8 Signs of a Bug Infestation You Should Never Ignore, Exterminators Say
These small red flags in your home could mean you have a big problem brewing.
When we think of having insects in our homes, we probably conjure up images of ants marching through doorways or fruit flies swarming in the kitchen. However, the signs that your home is harboring hundreds—or even thousands—of bugs that can cause serious damage may not be apparent until it's too late. If you want to avoid costly exterminator fees and even more expensive repairs, read on to hear from pest experts and exterminators about the signs of a bug infestation you can't afford to ignore.
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You notice woodpeckers near your home.
It's not always bugs themselves that signal their presence in your home—in many cases, it's the animals that prey on those insects that will tip you off to an infestation.
"If you spot woodpeckers pecking at your home, deck, or other structures, it can be a sign you have carpenter bees," says board-certified entomologist Natasha Wright, technical director at Braman Termite & Pest Elimination of Southern New England.
Wright says that people should look for perfectly round holes in their woodwork, which are telltale signs that carpenter bees have already infiltrated the woodwork in or surrounding a home.
You find sawdust around your baseboards.
If there hasn't been any recent construction done on your home, but you're still finding piles of sawdust around your space, you may be dealing with a carpenter ant infestation.
"Carpenter ants don't actually eat wood; they excavate it to create their nests, which can cause a lot of structural damage to a home or building," says Wright.
"Unlike termite signs, these piles [created by carpenter ants] are closely related to sawdust and often found indoors, where termites leave a more mud-like consistency and traditionally are found around your perimeter or in the crawlspace," explains Dan Rottler, owner of Rottler Pest Solutions in St. Louis, Missouri.
You hear rustling at night.
The good news? That rustling you hear in your walls at night isn't necessarily a sign you've got a rodent problem. The bad news? It may be an indication you have a carpenter ant infestation.
"You may actually be able to hear this species at work as a faint rustling sound behind your walls, especially at night when they are most active," Wright notes.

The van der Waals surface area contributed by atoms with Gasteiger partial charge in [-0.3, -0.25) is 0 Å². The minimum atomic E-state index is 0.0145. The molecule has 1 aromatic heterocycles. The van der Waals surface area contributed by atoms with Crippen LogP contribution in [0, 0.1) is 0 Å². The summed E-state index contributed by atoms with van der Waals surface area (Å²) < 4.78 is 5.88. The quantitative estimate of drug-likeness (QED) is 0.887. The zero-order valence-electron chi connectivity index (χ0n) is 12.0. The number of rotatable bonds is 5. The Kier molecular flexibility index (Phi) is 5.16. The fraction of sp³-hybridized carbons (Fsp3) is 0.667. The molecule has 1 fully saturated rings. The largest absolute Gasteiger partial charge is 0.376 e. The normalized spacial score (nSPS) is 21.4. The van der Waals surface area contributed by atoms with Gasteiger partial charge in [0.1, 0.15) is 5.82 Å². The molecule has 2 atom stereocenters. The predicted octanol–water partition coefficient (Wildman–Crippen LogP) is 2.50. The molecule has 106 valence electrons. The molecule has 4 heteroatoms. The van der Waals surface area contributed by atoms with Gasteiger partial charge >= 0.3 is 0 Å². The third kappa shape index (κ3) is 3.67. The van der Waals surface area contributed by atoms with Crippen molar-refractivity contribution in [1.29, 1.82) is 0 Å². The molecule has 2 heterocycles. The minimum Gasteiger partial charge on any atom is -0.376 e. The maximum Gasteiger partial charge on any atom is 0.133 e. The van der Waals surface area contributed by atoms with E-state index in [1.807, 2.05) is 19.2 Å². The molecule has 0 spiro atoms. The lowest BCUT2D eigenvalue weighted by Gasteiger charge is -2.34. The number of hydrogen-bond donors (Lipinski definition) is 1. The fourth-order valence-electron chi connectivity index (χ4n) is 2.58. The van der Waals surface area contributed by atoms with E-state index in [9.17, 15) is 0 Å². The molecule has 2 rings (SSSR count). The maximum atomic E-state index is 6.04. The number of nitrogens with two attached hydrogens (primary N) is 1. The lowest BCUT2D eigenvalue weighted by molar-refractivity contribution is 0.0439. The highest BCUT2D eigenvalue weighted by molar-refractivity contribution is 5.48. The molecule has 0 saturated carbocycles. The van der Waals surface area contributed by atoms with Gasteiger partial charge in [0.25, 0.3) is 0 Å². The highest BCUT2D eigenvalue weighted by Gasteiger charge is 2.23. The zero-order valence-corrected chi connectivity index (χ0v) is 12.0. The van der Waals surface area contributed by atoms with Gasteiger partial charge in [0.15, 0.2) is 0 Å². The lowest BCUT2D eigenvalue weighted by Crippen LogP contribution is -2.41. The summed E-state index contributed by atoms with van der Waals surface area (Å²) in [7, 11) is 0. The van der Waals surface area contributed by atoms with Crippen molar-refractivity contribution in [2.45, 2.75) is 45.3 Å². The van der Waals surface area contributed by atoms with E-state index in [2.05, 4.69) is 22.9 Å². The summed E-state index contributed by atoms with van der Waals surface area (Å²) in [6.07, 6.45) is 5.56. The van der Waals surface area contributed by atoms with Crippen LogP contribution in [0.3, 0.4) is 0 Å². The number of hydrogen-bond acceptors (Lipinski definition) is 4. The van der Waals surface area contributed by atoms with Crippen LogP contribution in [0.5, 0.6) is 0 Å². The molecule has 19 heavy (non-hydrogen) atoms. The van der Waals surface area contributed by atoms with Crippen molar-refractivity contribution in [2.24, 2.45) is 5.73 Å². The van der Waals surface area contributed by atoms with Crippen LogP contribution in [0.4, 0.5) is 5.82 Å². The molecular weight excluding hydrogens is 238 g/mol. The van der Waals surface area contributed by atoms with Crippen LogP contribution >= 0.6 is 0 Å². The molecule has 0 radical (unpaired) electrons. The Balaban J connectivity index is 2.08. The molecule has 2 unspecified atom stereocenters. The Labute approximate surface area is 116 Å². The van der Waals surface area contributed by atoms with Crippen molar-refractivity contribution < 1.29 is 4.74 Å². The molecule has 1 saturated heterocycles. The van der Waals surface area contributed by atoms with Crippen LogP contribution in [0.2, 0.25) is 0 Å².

She says that if you tap on a piece of wood in your house and it sounds hollow, that may be yet another sign carpenter ants have infiltrated.
You find spots on your sheets.
Those spots on your sheets may be more than just an indication you need to wash your linens more often.
"One of the biggest telltale signs of bed bugs are bloodstains on your sheets or pillowcases, or dark or rusty colored spots on your bedding or mattress, as well as the walls near your bed," says Bernard Buttone, COO at Triangle Pest Control, serving Raleigh and Charlotte, North Carolina. "Once you see these signs, that means you're already dealing with an infestation, so it's time to act quickly."
If you're not sure about what you're seeing, Diana Ludwiczak, a NYC-certified bed bug and pest inspector and owner of Doctor Sniffs Bed Bug Dogs, says the dark spots will most likely "smear when you rub a wet Qtip over them" if they're from bed bugs.
You notice a lot of spiders in your home.
Seeing a large number of spiders in your home may make you think you have an arachnid infestation, but the real issue may be far worse.
"Having lots of spiders around your household doesn't mean that you have a spider infestation," says entomologist Nicholas Martin, PhD, founder of Pest Control Hacks in Oklahoma City. "Logically, spiders won't gather in a place without food, which means that a large number of them is a true sign your house is infested with something else."
While spiders frequently eat flies, moths, and mosquitoes, they're also known to eat termites and cockroaches, so you may want to hire an exterminator to make sure you don't have a larger infestation on your hands.
You find wings around your home.
If you've been noticing stray pairs of bug wings around your home on a regular basis, there are likely hundreds more where those came from—and you can't waste any time before calling an exterminator.
"After termites reproduce, they shed their wings, and the whole colony often sheds them into a semi-neat pile of wings," says Eric Hoffer, president of Hoffer Pest Solutions, serving Southeast Florida. "If you see this pile, that means termites are very close so you'll have to act fast to limit or prevent any damage."
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You spot dead bugs.
This might sound obvious, but it's easy to dismiss dead bugs as a sign that you don't have to worry. On the contrary, since insects have such a short life span, any infestation will result in collections of dead bugs.
"Many ants will actually pile up their dead in a sort of junkpile, which for carpenter ants is a pretty obvious sign of an infestation," explains Charles van Rees, conservation scientist and editor-in-chief of Gulo in Nature. "Insects that are using your house as a winter shelter, for example, might also pile up dead around windows where they have tried to get out when conditions were warmer. Ladybugs and stinkbugs will often turn up this way."
You see black flakes near your dog's bed.
If you have a dog, you probably know to check their fur and skin for brown or black dots that can be fleas, especially if they're scratching themselves. But according to Ludwiczak, you should be looking for this bug's droppings, too.
"One of the most common signs is black flakes that are actually flea droppings." She says that while you may still find them on your pet's body, they could also "be around their bedding, or even in your bed." If you think your dog has fleas, contact your vet.